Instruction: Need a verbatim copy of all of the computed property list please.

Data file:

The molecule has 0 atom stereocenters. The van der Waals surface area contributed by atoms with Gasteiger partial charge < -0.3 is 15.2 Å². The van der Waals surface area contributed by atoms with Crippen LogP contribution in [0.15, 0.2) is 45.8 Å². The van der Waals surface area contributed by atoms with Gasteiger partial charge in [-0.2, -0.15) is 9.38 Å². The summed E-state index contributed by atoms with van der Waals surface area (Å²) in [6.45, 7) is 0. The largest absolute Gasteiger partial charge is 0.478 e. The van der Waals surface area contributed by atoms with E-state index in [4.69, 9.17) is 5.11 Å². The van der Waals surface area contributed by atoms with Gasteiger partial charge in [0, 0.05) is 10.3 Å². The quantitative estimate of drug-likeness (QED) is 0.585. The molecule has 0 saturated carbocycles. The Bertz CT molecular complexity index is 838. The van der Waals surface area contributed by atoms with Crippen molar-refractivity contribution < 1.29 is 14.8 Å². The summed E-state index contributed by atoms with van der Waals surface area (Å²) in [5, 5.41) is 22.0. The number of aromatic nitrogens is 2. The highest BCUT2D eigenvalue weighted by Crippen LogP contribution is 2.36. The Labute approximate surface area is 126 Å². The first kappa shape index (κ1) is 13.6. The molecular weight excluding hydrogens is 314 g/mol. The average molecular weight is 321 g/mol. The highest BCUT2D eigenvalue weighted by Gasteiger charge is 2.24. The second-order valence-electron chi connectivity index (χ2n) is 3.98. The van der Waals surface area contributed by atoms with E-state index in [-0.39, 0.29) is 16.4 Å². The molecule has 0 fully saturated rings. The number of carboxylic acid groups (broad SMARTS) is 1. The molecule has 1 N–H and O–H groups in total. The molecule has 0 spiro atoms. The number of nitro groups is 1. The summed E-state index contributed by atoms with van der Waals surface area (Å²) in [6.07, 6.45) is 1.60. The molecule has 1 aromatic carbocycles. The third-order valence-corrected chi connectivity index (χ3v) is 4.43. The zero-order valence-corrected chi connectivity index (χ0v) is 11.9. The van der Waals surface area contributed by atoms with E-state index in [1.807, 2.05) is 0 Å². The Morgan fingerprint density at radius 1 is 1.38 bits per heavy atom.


The molecule has 0 atom stereocenters. The van der Waals surface area contributed by atoms with Gasteiger partial charge < -0.3 is 15.2 Å². The van der Waals surface area contributed by atoms with Crippen LogP contribution in [0.15, 0.2) is 45.8 Å². The van der Waals surface area contributed by atoms with Gasteiger partial charge in [-0.2, -0.15) is 9.38 Å². The summed E-state index contributed by atoms with van der Waals surface area (Å²) in [6.45, 7) is 0. The largest absolute Gasteiger partial charge is 0.478 e. The van der Waals surface area contributed by atoms with E-state index in [4.69, 9.17) is 5.11 Å². The van der Waals surface area contributed by atoms with Gasteiger partial charge in [0, 0.05) is 10.3 Å². The quantitative estimate of drug-likeness (QED) is 0.585. The molecule has 0 saturated carbocycles. The Bertz CT molecular complexity index is 838. The van der Waals surface area contributed by atoms with Crippen molar-refractivity contribution < 1.29 is 14.8 Å². The summed E-state index contributed by atoms with van der Waals surface area (Å²) in [5, 5.41) is 22.0. The number of aromatic nitrogens is 2. The highest BCUT2D eigenvalue weighted by Crippen LogP contribution is 2.36. The Labute approximate surface area is 126 Å². The first kappa shape index (κ1) is 13.6. The molecular weight excluding hydrogens is 314 g/mol. The average molecular weight is 321 g/mol. The highest BCUT2D eigenvalue weighted by Gasteiger charge is 2.24. The second-order valence-electron chi connectivity index (χ2n) is 3.98. The van der Waals surface area contributed by atoms with E-state index in [-0.39, 0.29) is 16.4 Å². The molecule has 0 fully saturated rings. The number of carboxylic acid groups (broad SMARTS) is 1. The molecule has 1 N–H and O–H groups in total. The molecule has 0 spiro atoms. The number of nitro groups is 1. The summed E-state index contributed by atoms with van der Waals surface area (Å²) in [6.07, 6.45) is 1.60. The molecule has 1 aromatic carbocycles. The third-order valence-corrected chi connectivity index (χ3v) is 4.43. The zero-order valence-corrected chi connectivity index (χ0v) is 11.9. The van der Waals surface area contributed by atoms with E-state index in [1.807, 2.05) is 0 Å². The Morgan fingerprint density at radius 1 is 1.38 bits per heavy atom.